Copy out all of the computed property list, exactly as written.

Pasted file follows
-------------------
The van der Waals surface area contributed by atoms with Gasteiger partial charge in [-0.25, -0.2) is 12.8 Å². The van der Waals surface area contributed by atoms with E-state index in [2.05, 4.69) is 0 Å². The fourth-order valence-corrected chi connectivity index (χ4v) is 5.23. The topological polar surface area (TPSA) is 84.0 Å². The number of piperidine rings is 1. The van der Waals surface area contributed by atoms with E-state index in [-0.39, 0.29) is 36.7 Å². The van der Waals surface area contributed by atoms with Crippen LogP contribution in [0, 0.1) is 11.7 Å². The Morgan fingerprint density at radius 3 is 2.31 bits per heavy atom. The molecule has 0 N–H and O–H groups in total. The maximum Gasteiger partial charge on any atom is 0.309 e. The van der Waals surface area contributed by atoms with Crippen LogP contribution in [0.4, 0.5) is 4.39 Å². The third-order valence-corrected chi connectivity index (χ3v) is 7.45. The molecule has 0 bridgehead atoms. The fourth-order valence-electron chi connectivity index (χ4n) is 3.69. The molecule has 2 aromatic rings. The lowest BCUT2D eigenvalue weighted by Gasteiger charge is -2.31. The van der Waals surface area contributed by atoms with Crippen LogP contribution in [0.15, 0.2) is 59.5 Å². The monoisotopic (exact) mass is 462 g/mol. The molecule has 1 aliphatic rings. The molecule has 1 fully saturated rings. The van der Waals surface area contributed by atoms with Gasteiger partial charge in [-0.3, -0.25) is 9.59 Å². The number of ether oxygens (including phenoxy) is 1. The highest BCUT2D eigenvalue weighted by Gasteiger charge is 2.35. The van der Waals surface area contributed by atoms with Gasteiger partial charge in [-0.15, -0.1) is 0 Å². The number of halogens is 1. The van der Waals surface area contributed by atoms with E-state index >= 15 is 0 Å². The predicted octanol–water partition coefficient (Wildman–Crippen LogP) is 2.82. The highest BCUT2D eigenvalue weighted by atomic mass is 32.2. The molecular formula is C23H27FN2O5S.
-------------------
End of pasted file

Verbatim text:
The van der Waals surface area contributed by atoms with Gasteiger partial charge in [-0.25, -0.2) is 12.8 Å². The van der Waals surface area contributed by atoms with E-state index in [2.05, 4.69) is 0 Å². The fourth-order valence-corrected chi connectivity index (χ4v) is 5.23. The topological polar surface area (TPSA) is 84.0 Å². The number of piperidine rings is 1. The van der Waals surface area contributed by atoms with E-state index in [-0.39, 0.29) is 36.7 Å². The van der Waals surface area contributed by atoms with Crippen LogP contribution in [0, 0.1) is 11.7 Å². The Morgan fingerprint density at radius 3 is 2.31 bits per heavy atom. The molecule has 0 N–H and O–H groups in total. The maximum Gasteiger partial charge on any atom is 0.309 e. The van der Waals surface area contributed by atoms with Crippen LogP contribution in [0.4, 0.5) is 4.39 Å². The third-order valence-corrected chi connectivity index (χ3v) is 7.45. The molecule has 0 bridgehead atoms. The fourth-order valence-electron chi connectivity index (χ4n) is 3.69. The molecule has 2 aromatic rings. The lowest BCUT2D eigenvalue weighted by Gasteiger charge is -2.31. The van der Waals surface area contributed by atoms with Crippen LogP contribution in [0.15, 0.2) is 59.5 Å². The monoisotopic (exact) mass is 462 g/mol. The molecule has 1 aliphatic rings. The molecule has 1 fully saturated rings. The van der Waals surface area contributed by atoms with Gasteiger partial charge in [-0.3, -0.25) is 9.59 Å². The number of ether oxygens (including phenoxy) is 1. The highest BCUT2D eigenvalue weighted by Gasteiger charge is 2.35. The van der Waals surface area contributed by atoms with Gasteiger partial charge in [-0.15, -0.1) is 0 Å². The number of halogens is 1. The van der Waals surface area contributed by atoms with E-state index >= 15 is 0 Å². The predicted octanol–water partition coefficient (Wildman–Crippen LogP) is 2.82. The highest BCUT2D eigenvalue weighted by atomic mass is 32.2. The molecular formula is C23H27FN2O5S.